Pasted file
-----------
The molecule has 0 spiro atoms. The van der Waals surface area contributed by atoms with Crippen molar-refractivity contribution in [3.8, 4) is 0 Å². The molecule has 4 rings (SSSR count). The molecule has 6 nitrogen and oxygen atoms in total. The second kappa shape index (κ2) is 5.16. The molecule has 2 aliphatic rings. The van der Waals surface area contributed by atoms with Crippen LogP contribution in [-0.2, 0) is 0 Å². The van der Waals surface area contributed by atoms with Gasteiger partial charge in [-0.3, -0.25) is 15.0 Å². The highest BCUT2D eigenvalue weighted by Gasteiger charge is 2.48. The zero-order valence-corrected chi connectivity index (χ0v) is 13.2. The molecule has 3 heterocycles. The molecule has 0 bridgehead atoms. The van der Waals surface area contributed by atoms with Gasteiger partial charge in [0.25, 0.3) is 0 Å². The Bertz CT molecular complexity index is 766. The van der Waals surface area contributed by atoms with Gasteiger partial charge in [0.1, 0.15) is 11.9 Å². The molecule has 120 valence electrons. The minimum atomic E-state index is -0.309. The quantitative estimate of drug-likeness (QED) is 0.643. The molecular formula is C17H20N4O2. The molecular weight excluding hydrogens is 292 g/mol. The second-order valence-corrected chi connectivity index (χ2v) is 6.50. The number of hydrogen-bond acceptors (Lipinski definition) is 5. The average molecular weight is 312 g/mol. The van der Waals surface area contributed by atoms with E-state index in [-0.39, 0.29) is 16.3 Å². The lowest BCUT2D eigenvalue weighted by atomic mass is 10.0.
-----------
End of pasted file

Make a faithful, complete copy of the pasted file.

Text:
The molecule has 0 spiro atoms. The van der Waals surface area contributed by atoms with Crippen molar-refractivity contribution in [3.8, 4) is 0 Å². The molecule has 4 rings (SSSR count). The molecule has 6 nitrogen and oxygen atoms in total. The second kappa shape index (κ2) is 5.16. The molecule has 2 aliphatic rings. The van der Waals surface area contributed by atoms with Crippen LogP contribution in [-0.2, 0) is 0 Å². The van der Waals surface area contributed by atoms with Gasteiger partial charge in [-0.3, -0.25) is 15.0 Å². The highest BCUT2D eigenvalue weighted by Gasteiger charge is 2.48. The zero-order valence-corrected chi connectivity index (χ0v) is 13.2. The molecule has 3 heterocycles. The molecule has 0 bridgehead atoms. The van der Waals surface area contributed by atoms with Gasteiger partial charge in [0.25, 0.3) is 0 Å². The Bertz CT molecular complexity index is 766. The van der Waals surface area contributed by atoms with Gasteiger partial charge in [0.1, 0.15) is 11.9 Å². The molecule has 120 valence electrons. The minimum atomic E-state index is -0.309. The quantitative estimate of drug-likeness (QED) is 0.643. The molecular formula is C17H20N4O2. The molecular weight excluding hydrogens is 292 g/mol. The second-order valence-corrected chi connectivity index (χ2v) is 6.50. The number of hydrogen-bond acceptors (Lipinski definition) is 5. The average molecular weight is 312 g/mol. The van der Waals surface area contributed by atoms with E-state index in [-0.39, 0.29) is 16.3 Å². The lowest BCUT2D eigenvalue weighted by atomic mass is 10.0.